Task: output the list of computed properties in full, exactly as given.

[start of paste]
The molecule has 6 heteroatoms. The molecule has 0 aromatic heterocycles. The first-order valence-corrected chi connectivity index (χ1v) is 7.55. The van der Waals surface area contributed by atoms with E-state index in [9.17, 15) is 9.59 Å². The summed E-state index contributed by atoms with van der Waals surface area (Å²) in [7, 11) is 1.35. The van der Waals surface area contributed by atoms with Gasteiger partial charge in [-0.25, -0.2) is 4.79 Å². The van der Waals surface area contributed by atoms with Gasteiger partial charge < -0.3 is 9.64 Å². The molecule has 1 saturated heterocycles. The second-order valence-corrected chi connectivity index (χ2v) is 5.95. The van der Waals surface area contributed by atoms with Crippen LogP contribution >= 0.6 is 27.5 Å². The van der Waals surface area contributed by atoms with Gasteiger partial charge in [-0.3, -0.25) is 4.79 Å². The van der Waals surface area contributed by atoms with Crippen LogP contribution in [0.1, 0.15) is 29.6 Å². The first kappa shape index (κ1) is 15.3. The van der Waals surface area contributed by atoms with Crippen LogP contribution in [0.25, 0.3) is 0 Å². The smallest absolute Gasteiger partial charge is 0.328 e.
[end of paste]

The molecule has 6 heteroatoms. The molecule has 0 aromatic heterocycles. The first-order valence-corrected chi connectivity index (χ1v) is 7.55. The van der Waals surface area contributed by atoms with E-state index in [9.17, 15) is 9.59 Å². The summed E-state index contributed by atoms with van der Waals surface area (Å²) in [7, 11) is 1.35. The van der Waals surface area contributed by atoms with Gasteiger partial charge in [-0.25, -0.2) is 4.79 Å². The van der Waals surface area contributed by atoms with Gasteiger partial charge < -0.3 is 9.64 Å². The molecule has 1 saturated heterocycles. The second-order valence-corrected chi connectivity index (χ2v) is 5.95. The van der Waals surface area contributed by atoms with Crippen LogP contribution >= 0.6 is 27.5 Å². The van der Waals surface area contributed by atoms with Gasteiger partial charge in [-0.3, -0.25) is 4.79 Å². The van der Waals surface area contributed by atoms with Crippen LogP contribution in [0.1, 0.15) is 29.6 Å². The first kappa shape index (κ1) is 15.3. The van der Waals surface area contributed by atoms with Crippen LogP contribution in [0.25, 0.3) is 0 Å². The smallest absolute Gasteiger partial charge is 0.328 e.